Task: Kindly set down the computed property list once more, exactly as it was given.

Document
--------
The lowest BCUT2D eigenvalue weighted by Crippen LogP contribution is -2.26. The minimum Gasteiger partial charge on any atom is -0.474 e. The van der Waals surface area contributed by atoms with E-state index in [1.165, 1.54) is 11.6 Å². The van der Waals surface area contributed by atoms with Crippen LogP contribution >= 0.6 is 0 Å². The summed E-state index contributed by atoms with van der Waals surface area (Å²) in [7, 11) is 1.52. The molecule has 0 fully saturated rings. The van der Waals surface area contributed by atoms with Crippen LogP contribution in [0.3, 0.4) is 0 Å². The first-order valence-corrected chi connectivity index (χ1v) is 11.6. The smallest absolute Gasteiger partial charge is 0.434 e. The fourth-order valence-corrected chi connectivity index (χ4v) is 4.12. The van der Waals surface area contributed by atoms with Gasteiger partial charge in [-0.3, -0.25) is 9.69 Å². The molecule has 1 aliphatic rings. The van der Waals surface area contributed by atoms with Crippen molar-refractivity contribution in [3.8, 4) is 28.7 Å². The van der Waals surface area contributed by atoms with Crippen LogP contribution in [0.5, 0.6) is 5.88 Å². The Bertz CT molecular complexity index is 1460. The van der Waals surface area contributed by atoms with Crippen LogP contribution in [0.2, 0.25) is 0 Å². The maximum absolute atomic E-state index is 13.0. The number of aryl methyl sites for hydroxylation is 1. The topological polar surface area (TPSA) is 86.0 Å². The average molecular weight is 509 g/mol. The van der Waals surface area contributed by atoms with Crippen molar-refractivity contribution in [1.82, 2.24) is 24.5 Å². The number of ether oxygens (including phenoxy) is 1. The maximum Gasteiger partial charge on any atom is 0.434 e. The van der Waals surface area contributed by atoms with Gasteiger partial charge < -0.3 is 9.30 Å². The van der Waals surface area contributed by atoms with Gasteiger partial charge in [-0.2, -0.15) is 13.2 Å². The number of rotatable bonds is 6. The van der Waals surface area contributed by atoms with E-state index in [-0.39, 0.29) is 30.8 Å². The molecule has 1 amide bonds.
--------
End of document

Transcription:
The lowest BCUT2D eigenvalue weighted by Crippen LogP contribution is -2.26. The minimum Gasteiger partial charge on any atom is -0.474 e. The van der Waals surface area contributed by atoms with E-state index in [1.165, 1.54) is 11.6 Å². The van der Waals surface area contributed by atoms with Crippen LogP contribution >= 0.6 is 0 Å². The summed E-state index contributed by atoms with van der Waals surface area (Å²) in [7, 11) is 1.52. The molecule has 0 fully saturated rings. The van der Waals surface area contributed by atoms with Crippen LogP contribution in [0.3, 0.4) is 0 Å². The first-order valence-corrected chi connectivity index (χ1v) is 11.6. The smallest absolute Gasteiger partial charge is 0.434 e. The fourth-order valence-corrected chi connectivity index (χ4v) is 4.12. The van der Waals surface area contributed by atoms with Gasteiger partial charge in [-0.3, -0.25) is 9.69 Å². The molecule has 1 aliphatic rings. The van der Waals surface area contributed by atoms with Crippen molar-refractivity contribution in [3.8, 4) is 28.7 Å². The van der Waals surface area contributed by atoms with Crippen LogP contribution in [0.5, 0.6) is 5.88 Å². The Bertz CT molecular complexity index is 1460. The van der Waals surface area contributed by atoms with Crippen LogP contribution in [0.2, 0.25) is 0 Å². The maximum absolute atomic E-state index is 13.0. The number of aryl methyl sites for hydroxylation is 1. The topological polar surface area (TPSA) is 86.0 Å². The average molecular weight is 509 g/mol. The van der Waals surface area contributed by atoms with Crippen molar-refractivity contribution in [1.82, 2.24) is 24.5 Å². The number of ether oxygens (including phenoxy) is 1. The maximum Gasteiger partial charge on any atom is 0.434 e. The van der Waals surface area contributed by atoms with Gasteiger partial charge < -0.3 is 9.30 Å². The van der Waals surface area contributed by atoms with Gasteiger partial charge in [-0.2, -0.15) is 13.2 Å². The number of rotatable bonds is 6. The van der Waals surface area contributed by atoms with E-state index in [-0.39, 0.29) is 30.8 Å². The molecule has 1 amide bonds.